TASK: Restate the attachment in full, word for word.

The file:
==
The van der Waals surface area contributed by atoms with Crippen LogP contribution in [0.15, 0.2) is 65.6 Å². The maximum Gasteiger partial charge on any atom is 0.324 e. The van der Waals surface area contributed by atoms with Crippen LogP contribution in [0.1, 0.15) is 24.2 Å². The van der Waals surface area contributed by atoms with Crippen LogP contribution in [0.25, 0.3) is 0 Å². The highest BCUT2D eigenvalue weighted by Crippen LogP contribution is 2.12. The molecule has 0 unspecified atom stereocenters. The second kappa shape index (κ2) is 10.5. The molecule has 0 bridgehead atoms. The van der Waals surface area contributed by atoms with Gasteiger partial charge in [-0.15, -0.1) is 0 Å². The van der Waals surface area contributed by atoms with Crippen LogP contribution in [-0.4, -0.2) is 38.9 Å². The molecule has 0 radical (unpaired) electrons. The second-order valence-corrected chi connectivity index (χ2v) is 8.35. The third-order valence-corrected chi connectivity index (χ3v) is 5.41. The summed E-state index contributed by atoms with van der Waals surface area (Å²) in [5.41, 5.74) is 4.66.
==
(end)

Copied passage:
The van der Waals surface area contributed by atoms with Crippen LogP contribution in [0.15, 0.2) is 65.6 Å². The maximum Gasteiger partial charge on any atom is 0.324 e. The van der Waals surface area contributed by atoms with Crippen LogP contribution in [0.1, 0.15) is 24.2 Å². The van der Waals surface area contributed by atoms with Crippen LogP contribution in [0.25, 0.3) is 0 Å². The highest BCUT2D eigenvalue weighted by Crippen LogP contribution is 2.12. The molecule has 0 unspecified atom stereocenters. The second kappa shape index (κ2) is 10.5. The molecule has 0 bridgehead atoms. The van der Waals surface area contributed by atoms with Gasteiger partial charge in [-0.15, -0.1) is 0 Å². The van der Waals surface area contributed by atoms with Crippen LogP contribution in [-0.4, -0.2) is 38.9 Å². The molecule has 0 radical (unpaired) electrons. The second-order valence-corrected chi connectivity index (χ2v) is 8.35. The third-order valence-corrected chi connectivity index (χ3v) is 5.41. The summed E-state index contributed by atoms with van der Waals surface area (Å²) in [5.41, 5.74) is 4.66.